# Clapp oscillator

﻿
Clapp oscillator

The Clapp oscillator is one of several types of electronic oscillator constructed from a transistor (or vacuum tube) and a positive feedback network, using the combination of an inductance (L) with a capacitor (C) for frequency determination, thus also called LC oscillator.

It was published by James Kilton Clapp in 1948.[1] According to Vačkář,[2] oscillators of this kind were independently developed by several inventors, and one developed by Gouriet had been in operation at the BBC since 1938.

Clapp Oscillator (direct-current biasing network not shown)

Referring to the notional circuit in the figure, the network comprises a single inductor and three capacitors. Capacitors C1 and C2 form a voltage divider that determines the amount of feedback voltage applied to the transistor input. The Clapp oscillator is a Colpitts oscillator that has an additional capacitor placed in series with the inductor. The oscillation frequency in hertz (cycles per second) for the circuit in the figure, which uses a field-effect transistor (FET), is

$f_0 = {1 \over 2\pi} \sqrt{ {1 \over L} \left( {1 \over C_0} + {1 \over C_1} + {1 \over C_2} \right)} \ .$

A Clapp circuit is often preferred over a Colpitts circuit for constructing a variable frequency oscillator (VFO). In a Colpitts VFO, the voltage divider contains the variable capacitor (either C1 or C2). This causes the feedback voltage to be variable as well, sometimes making the Colpitts circuit less likely to achieve oscillation over a portion of the desired frequency range. This problem is avoided in the Clapp circuit by using fixed capacitors in the voltage divider and a variable capacitor (C0) in series with the inductor.

## References

1. ^ J. K. Clapp, "An inductance-capacitance oscillator of unusual frequency stability", Proc. IRE, vol. 367, pp. 356-358, Mar. 1948.
2. ^ Jiri Vackar, LC Oscillators and their Frequency Stability, TESLA Report 1949, ch. 4, [1]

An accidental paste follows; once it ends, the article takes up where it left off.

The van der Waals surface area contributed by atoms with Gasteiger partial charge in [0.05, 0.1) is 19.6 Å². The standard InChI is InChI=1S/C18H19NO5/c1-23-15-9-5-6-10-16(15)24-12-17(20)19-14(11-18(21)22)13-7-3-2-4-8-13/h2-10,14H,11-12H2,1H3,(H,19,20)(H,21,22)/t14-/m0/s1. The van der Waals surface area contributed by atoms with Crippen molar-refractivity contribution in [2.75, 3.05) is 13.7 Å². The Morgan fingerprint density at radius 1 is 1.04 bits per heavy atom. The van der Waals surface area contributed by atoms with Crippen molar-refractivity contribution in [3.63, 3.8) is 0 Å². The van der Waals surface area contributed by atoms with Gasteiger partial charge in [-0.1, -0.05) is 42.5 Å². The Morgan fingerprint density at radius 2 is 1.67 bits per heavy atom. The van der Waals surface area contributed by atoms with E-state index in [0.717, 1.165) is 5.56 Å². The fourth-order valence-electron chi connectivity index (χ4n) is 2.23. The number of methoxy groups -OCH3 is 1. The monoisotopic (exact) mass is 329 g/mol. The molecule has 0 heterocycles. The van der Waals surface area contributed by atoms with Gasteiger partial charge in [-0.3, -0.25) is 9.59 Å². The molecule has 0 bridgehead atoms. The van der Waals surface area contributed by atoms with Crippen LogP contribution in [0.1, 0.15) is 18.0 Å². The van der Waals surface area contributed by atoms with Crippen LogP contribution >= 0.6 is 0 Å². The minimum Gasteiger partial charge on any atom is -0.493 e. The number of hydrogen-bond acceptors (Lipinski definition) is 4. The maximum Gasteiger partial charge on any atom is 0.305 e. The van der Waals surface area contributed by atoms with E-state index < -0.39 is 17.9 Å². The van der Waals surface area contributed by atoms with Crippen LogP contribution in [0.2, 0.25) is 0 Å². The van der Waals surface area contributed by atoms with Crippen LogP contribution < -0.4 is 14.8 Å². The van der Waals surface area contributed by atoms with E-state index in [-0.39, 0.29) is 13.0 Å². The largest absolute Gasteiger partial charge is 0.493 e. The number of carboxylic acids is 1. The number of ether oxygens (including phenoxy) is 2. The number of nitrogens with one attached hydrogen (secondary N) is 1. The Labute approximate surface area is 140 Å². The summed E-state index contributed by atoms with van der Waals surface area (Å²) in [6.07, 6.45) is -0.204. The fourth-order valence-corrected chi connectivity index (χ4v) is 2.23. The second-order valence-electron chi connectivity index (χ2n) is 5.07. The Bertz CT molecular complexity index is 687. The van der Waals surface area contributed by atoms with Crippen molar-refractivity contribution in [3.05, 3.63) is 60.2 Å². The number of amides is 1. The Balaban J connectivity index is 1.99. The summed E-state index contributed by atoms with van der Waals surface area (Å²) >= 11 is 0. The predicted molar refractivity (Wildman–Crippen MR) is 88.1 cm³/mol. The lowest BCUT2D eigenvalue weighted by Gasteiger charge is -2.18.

• Ulrich L. Rohde, Ajay K. Poddar, Georg Böck "The Design of Modern Microwave Oscillators for Wireless Applications ", John Wiley & Sons, New York, NY, May, 2005, ISBN 0-471-72342-8.
• George Vendelin, Anthony M. Pavio, Ulrich L. Rohde " Microwave Circuit Design Using Linear and Nonlinear Techniques ", John Wiley & Sons, New York, NY, May, 2005, ISBN 0-471-41479-4.

Wikimedia Foundation. 2010.

### Look at other dictionaries:

• Clapp — may refer to: People named Clapp or Clap: Clapp (surname), predominantly found in England and the United States Allen Clapp, an American rock singer in the band, The Orange Peels Asa Clapp, an American politician (d.1891) Austin Clapp, an… …   Wikipedia

• Clapp-Schaltung — Fig.1: Clapp Oszillator mit Röhre Fig. 2: Clapp Oszillator mit Tr …   Deutsch Wikipedia

• Colpitts oscillator — Early schematic of a Colpitts circuit, using a vacuum tube, redrawn from the patent publication. A Colpitts oscillator, invented in 1920 by American engineer Edwin H. Colpitts, is one of a number of designs for electron …   Wikipedia

• Vačkář oscillator — A Vackář oscillator is a variation of the split capacitance oscillator model. It is similar to a Colpitts oscillator or a Clapp oscillator in this respect. It differs in that the output level is relatively stable over frequency, and has a wider… …   Wikipedia

• Electronic oscillator — An electronic oscillator is an electronic circuit that produces a repetitive electronic signal, often a sine wave or a square wave.A low frequency oscillator (LFO) is an electronic oscillator that generates an AC waveform between 0.1 Hz and 10 Hz …   Wikipedia

• Hartley oscillator — The Hartley oscillator is an LC electronic oscillator that derives its feedback from a tapped coil in parallel with a capacitor (the tank circuit ). Although there is no requirement for there to be mutual coupling between the two coil segments,… …   Wikipedia

• Armstrong oscillator — The Armstrong oscillator (also known as Meissner oscillator) is named after the electrical engineer Edwin Armstrong, its inventor. It is sometimes called a tickler oscillator because the feedback needed to produce oscillations is provided using a …   Wikipedia

• Scientific phenomena named after people — This is a list of scientific phenomena and concepts named after people (eponymous phenomena). For other lists of eponyms, see eponym. NOTOC A* Abderhalden ninhydrin reaction Emil Abderhalden * Abney effect, Abney s law of additivity William de… …   Wikipedia

• Oscillation — For other uses, see oscillator (disambiguation) and oscillation (mathematics). An undamped spring–mass system is an oscillatory system. Oscillation is the repetitive variation, typically in time, of some measure about a central value (often a… …   Wikipedia

• List of electronics topics — Alphabetization has been neglected in some parts of this article (the b section in particular). You can help by editing it. This is a list of communications, computers, electronic circuits, fiberoptics, microelectronics, medical electronics,… …   Wikipedia